My advice is to schedule dates in advance (a monthly meetup that’s in your calendar before the birth should suffice). If it’s locked in, it will force you to shower and get out of the house that day.
I believe the key to successful parenting is remembering that you were a person before you had kids, and giving yourself moments each week to be that single-self again. Friends and family will help you do that, especially if you can get a sitter and leave the nuggets at home.
#6: Not everyone is going to be as obsessed with babies as you are.
When you spend every waking moment of your life focused on keeping your children alive, it can become difficult to talk about anything else. So if you have friends who don’t have young children, you’ll want to push yourself to find other things to talk about. Do research before you go out. Catch up on what they’ve been doing. Remember: there are actually other things to talk about. And you’ll benefit from the baby break, too. I promise.
#7: You’re going to have to fight gender stereotypes every day.
Your daughter will always be “beautiful” and your son will always be “strong”.
She will get flowery dresses and he will get a football.
It’s so ingrained in our culture that people unknowingly thrust those stereotypes onto your infants. If that really matters to you, like it did for me, just have those conversations with the people in your life before the babies are born.
You’ll still get the items, of course. But you’ll help everyone out by making your distaste for clichéd gender stereotypes clear in your registry notes or on social media.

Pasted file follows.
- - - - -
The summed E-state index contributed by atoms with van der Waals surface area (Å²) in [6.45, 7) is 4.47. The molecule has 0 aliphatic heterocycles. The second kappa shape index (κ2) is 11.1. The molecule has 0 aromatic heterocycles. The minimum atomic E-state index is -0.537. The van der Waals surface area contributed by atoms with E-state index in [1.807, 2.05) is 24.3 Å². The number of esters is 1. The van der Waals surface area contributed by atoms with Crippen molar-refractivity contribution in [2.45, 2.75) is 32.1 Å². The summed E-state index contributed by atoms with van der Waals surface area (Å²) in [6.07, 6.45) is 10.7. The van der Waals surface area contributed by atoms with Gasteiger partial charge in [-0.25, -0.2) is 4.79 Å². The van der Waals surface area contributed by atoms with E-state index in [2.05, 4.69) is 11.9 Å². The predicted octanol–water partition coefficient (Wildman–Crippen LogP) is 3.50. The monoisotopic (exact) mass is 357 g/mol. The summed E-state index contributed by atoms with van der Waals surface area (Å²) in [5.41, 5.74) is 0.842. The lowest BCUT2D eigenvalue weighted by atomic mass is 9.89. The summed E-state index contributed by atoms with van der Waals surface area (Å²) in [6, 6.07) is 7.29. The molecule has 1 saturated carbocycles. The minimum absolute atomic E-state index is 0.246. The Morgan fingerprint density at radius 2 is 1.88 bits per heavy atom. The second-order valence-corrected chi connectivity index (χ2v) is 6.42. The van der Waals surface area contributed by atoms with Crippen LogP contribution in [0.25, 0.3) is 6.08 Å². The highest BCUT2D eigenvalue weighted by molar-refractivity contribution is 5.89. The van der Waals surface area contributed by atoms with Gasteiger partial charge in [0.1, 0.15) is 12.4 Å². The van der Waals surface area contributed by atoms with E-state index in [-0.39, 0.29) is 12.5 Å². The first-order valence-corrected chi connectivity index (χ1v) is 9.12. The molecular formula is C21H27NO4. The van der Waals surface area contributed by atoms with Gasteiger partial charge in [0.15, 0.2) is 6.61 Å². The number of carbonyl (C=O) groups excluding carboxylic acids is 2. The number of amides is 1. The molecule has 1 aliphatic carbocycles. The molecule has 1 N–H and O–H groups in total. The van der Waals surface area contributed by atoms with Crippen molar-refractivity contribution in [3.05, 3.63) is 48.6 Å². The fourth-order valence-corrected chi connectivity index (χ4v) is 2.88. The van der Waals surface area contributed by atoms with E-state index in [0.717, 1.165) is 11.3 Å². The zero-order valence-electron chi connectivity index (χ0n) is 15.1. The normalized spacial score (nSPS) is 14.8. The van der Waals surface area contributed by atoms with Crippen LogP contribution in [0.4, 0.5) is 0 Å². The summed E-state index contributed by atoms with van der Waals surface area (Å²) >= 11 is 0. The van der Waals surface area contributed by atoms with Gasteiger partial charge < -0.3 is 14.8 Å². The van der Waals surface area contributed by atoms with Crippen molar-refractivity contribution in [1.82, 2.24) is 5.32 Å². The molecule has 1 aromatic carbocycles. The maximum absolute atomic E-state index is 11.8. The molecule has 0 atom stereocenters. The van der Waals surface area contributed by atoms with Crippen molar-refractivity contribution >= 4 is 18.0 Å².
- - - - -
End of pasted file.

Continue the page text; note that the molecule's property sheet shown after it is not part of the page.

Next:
#8: Parenting will feel a lot like free therapy.
If anything is going to push you to question your entire existence and challenge you to become a better version of yourself, it’s becoming a parent. Having the responsibility of keeping tiny humans alive pushes you to question your purpose and your daily actions. It will make you prioritise people and things, analyse your decisions, appreciate your parents, and grasp an understanding of the weird “circle of life” thing that old people talk about. And, you’ll master patience.
I’m not saying that having kids gave me all the answers. But it did force me to think less about myself and more about others. That, on its own, is worth millions of dollars in therapy bills.
That’s it. That’s the only advice you’ll ever need. You’re welcome. HAHA!
What do you think? Did I miss anything? I’d love you to comment with specific, helpful advice. Advice that will actually prepare people for the reality of becoming a parent. It’s time, I believe, to #MakeParentingAdviceUsefulAgain.
In the meantime, don’t forget to stay crafty.